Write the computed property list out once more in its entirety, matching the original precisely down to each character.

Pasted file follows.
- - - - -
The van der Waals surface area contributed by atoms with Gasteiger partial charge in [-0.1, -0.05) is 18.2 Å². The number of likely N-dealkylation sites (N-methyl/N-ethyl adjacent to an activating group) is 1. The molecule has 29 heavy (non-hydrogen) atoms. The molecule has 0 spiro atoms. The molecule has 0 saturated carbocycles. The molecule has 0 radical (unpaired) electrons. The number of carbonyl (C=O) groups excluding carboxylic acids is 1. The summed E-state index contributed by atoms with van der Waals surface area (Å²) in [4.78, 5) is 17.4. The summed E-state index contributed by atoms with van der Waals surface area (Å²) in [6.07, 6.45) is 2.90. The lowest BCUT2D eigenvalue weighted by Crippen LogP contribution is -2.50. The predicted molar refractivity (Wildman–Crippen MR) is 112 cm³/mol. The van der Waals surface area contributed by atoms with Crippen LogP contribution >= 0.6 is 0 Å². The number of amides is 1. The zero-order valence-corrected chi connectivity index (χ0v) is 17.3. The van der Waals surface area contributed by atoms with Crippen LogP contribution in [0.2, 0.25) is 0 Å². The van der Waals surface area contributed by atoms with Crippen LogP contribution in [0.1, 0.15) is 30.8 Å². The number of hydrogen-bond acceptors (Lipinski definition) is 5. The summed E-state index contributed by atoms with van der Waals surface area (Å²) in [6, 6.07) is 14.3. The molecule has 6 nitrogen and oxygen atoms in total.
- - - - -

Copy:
The van der Waals surface area contributed by atoms with Gasteiger partial charge in [-0.1, -0.05) is 18.2 Å². The number of likely N-dealkylation sites (N-methyl/N-ethyl adjacent to an activating group) is 1. The molecule has 29 heavy (non-hydrogen) atoms. The molecule has 0 spiro atoms. The molecule has 0 saturated carbocycles. The molecule has 0 radical (unpaired) electrons. The number of carbonyl (C=O) groups excluding carboxylic acids is 1. The summed E-state index contributed by atoms with van der Waals surface area (Å²) in [4.78, 5) is 17.4. The summed E-state index contributed by atoms with van der Waals surface area (Å²) in [6.07, 6.45) is 2.90. The lowest BCUT2D eigenvalue weighted by Crippen LogP contribution is -2.50. The predicted molar refractivity (Wildman–Crippen MR) is 112 cm³/mol. The van der Waals surface area contributed by atoms with Crippen LogP contribution >= 0.6 is 0 Å². The number of amides is 1. The zero-order valence-corrected chi connectivity index (χ0v) is 17.3. The van der Waals surface area contributed by atoms with Crippen LogP contribution in [0.2, 0.25) is 0 Å². The van der Waals surface area contributed by atoms with Crippen LogP contribution in [0.1, 0.15) is 30.8 Å². The number of hydrogen-bond acceptors (Lipinski definition) is 5. The summed E-state index contributed by atoms with van der Waals surface area (Å²) in [6, 6.07) is 14.3. The molecule has 6 nitrogen and oxygen atoms in total.